As prominent as the Minor family name is, anyone who claims to know Virginia's history and society is acquainted with the name Maury. To be sure, I do not mention this because I belong to such society though my black ancestors certainly were connected to it as enslaved people. In short, the infamous Commodore Matthew Fontaine Maury married Elizabeth Hull's sister Ann Herndon. The Maury name has lived on through Maury High School (which newsman Ed Schult recently let America know he attended and through Commodore Maury's nephew, Dabney Herndon Maury, himself a Confederate general whose name bespoke all of the family's connections including to the well-known Dabneys. Gen. Maury ironically fought valiantly in the very battles--Pea Ridge, Iuka, and Corinth--that fortunately led to the further opening of Mississippi that would in turn lead to my own family members' exodus from the state during the war.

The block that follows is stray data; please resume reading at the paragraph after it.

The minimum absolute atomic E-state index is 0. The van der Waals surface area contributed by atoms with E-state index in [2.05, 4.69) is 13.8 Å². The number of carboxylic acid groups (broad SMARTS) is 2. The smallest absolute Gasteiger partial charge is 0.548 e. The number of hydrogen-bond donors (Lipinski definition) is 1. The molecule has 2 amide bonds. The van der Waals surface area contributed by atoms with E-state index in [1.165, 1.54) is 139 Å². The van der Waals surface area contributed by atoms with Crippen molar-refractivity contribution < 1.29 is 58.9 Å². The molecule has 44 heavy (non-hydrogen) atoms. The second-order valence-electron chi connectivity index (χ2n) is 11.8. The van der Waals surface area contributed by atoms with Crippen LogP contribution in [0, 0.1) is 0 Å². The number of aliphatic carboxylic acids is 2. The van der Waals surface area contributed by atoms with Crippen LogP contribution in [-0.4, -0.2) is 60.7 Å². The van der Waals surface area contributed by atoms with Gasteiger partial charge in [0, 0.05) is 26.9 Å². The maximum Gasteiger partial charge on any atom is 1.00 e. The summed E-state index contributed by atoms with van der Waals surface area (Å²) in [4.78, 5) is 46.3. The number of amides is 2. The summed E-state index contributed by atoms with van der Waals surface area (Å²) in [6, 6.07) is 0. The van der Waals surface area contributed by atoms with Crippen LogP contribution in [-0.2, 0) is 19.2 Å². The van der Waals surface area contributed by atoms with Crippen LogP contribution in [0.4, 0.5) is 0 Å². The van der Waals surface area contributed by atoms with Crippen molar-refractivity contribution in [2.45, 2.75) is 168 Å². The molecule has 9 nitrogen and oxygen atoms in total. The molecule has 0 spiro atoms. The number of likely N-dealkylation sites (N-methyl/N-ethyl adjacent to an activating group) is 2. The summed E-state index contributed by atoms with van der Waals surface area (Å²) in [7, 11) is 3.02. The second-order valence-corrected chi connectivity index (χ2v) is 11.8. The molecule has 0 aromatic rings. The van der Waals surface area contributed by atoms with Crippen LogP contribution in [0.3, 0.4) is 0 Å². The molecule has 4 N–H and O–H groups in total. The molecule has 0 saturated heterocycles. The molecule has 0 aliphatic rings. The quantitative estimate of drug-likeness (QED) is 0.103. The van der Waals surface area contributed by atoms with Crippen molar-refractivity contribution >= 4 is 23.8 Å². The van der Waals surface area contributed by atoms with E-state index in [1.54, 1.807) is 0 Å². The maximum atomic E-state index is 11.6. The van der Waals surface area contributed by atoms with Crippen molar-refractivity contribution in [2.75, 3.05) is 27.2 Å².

And then there are the Gatewoods. I have written of them also in an earlier post. To this very day, Marshall County and Shelby County (Tennessee) are teeming with descendants of this family's former slaves. Some of these descendants of Gatewood slaves are aware of the fact; some are not. There is a regular reunion of African American Gatewoods in Memphis; many are known to have lived in North Memphis in the last century. I met two right on the Rust College campus, neither of whom knew the origins of his name. Those of the youngest generation are not to be faulted for not knowing their family's past; neither did my own spouse recall that his first great grandmother was a Gatewood. She was born in Marshall County, near Slayden, a stone's throw from the Hulls and other large planters in the northern region of Marshall. He maybe is beginning to understand the significance of the Gatewood name, how it places his great grandmother in time and space even though he is maybe not very moved to investigate the connection further. As for me, I can never walk any street with the same present-focused head I once enjoyed. I can no more walk by these street markers without deep and complicated thoughts as I can walk by the color purple without engaging its depth and complexity. I suspect that visuals such as I provide here might aid a project of reorienting Americans in general--and African Americans in particular--to human-designed landscapes and to history. This goal makes me quite excited about all that is going on in the field of mapping and other visualization applications. This is political work as important as any other.